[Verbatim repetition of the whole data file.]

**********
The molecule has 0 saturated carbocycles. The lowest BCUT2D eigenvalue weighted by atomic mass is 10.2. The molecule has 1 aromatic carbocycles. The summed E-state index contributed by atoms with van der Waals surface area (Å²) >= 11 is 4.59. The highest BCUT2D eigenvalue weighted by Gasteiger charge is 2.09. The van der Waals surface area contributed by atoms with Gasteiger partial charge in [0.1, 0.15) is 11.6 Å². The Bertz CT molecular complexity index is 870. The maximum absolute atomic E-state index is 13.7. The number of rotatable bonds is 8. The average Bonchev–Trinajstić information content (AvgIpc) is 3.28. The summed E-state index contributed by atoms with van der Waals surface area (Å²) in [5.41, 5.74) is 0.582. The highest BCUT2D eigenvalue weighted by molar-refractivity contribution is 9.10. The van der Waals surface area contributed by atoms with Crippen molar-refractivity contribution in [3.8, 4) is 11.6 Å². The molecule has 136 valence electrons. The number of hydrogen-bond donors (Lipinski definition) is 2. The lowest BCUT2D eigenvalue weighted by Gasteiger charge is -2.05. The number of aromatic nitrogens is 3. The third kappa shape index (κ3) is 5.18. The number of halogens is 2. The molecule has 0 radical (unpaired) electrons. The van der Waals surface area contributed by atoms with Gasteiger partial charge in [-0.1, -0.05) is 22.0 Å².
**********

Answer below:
The molecule has 0 saturated carbocycles. The lowest BCUT2D eigenvalue weighted by atomic mass is 10.2. The molecule has 1 aromatic carbocycles. The summed E-state index contributed by atoms with van der Waals surface area (Å²) >= 11 is 4.59. The highest BCUT2D eigenvalue weighted by Gasteiger charge is 2.09. The van der Waals surface area contributed by atoms with Gasteiger partial charge in [0.1, 0.15) is 11.6 Å². The Bertz CT molecular complexity index is 870. The maximum absolute atomic E-state index is 13.7. The number of rotatable bonds is 8. The average Bonchev–Trinajstić information content (AvgIpc) is 3.28. The summed E-state index contributed by atoms with van der Waals surface area (Å²) in [5.41, 5.74) is 0.582. The highest BCUT2D eigenvalue weighted by molar-refractivity contribution is 9.10. The van der Waals surface area contributed by atoms with Crippen molar-refractivity contribution in [3.8, 4) is 11.6 Å². The molecule has 136 valence electrons. The number of hydrogen-bond donors (Lipinski definition) is 2. The lowest BCUT2D eigenvalue weighted by Gasteiger charge is -2.05. The number of aromatic nitrogens is 3. The third kappa shape index (κ3) is 5.18. The number of halogens is 2. The molecule has 0 radical (unpaired) electrons. The van der Waals surface area contributed by atoms with Gasteiger partial charge in [-0.1, -0.05) is 22.0 Å².